Feeling connected emotionally is intrinsically rewarding to the brain.
Have you noticed that in dangerous jobs, good bosses tend to have deep bonds with their workers? Whether it's a captain and crew on a crab fishing boat in the Bering Sea, a platoon commander and his troops in Afghanistan, or a tree-cutting foreman and his team in the forest — people in dangerous working conditions sense they need to trust each other and their boss to survive.
As a manager, you may not be working on a fishing boat or in armed combat. But you need to motivate your people to get things done. Do you have that kind of bond? Or have you been taught to manage by objectives and metrics to monitor performance, and that bonding with your team members will be seen as a distraction at best or weakness at worst? Many have. Perhaps that's why a recent survey found that more workers would trust a total stranger more than their own boss.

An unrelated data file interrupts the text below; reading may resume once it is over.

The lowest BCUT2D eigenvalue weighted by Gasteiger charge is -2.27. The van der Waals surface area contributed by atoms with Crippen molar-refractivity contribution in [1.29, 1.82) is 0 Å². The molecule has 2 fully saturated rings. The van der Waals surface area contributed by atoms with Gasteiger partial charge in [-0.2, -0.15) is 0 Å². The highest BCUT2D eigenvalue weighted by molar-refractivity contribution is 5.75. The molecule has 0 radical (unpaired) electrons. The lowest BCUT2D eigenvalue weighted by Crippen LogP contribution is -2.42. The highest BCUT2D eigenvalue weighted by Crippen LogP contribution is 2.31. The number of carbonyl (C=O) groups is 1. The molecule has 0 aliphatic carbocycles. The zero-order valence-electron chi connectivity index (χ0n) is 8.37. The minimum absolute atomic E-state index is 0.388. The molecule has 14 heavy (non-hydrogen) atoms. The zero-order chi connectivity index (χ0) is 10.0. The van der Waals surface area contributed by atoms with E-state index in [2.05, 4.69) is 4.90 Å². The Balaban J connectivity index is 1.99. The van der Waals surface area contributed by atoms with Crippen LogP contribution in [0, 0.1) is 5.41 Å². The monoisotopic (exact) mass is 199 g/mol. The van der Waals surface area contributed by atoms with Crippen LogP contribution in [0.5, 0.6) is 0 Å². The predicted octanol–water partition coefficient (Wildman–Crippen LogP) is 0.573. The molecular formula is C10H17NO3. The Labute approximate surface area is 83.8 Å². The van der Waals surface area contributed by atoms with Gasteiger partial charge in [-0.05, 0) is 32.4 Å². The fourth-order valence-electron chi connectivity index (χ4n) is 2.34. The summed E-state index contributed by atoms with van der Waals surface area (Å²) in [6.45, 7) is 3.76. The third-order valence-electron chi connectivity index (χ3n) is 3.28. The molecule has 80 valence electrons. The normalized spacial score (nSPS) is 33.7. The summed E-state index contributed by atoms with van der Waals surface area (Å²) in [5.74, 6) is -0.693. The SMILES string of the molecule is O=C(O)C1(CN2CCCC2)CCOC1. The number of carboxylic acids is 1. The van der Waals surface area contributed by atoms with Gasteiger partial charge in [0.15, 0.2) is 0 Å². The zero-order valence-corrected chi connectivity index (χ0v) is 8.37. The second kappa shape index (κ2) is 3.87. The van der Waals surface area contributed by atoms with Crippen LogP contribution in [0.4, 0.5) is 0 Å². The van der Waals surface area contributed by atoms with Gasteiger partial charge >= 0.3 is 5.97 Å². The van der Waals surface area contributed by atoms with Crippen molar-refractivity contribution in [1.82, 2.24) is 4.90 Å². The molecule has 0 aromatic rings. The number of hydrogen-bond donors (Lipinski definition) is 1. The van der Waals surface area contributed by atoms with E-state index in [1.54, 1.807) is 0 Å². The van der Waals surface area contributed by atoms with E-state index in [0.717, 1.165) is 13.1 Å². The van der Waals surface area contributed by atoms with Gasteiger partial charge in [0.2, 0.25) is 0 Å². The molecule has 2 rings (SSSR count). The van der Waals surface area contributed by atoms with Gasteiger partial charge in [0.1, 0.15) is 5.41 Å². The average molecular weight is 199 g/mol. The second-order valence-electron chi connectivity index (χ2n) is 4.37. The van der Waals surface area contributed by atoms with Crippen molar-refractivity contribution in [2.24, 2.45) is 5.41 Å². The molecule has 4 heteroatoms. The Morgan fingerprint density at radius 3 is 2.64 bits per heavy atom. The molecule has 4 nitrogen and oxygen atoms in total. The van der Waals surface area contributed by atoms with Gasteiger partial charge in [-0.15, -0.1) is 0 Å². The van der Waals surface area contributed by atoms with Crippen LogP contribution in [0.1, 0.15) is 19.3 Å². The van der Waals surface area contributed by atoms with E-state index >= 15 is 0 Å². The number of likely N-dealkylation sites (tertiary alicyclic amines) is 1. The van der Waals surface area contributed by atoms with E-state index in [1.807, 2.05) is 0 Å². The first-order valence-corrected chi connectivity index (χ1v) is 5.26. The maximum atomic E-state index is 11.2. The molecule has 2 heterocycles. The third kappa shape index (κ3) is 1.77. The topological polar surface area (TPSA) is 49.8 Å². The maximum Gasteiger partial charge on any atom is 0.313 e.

At the Neuroleadership Summit in New York City this October we jointly presented research and findings explaining why leaders should develop the capacity to build secure attachments and personal relationships. The productive manager in a complex, global workplace should be less like a football coach with a whistle around his neck and more like a belayer helping climbers reach the next goal. While it is true that companies with abundant resources can afford to use fear as a motivator and absorb the cost of more frequent hirings and firings, this approach frequently ends up being memorialized in case studies of failed leaders and shuttered businesses....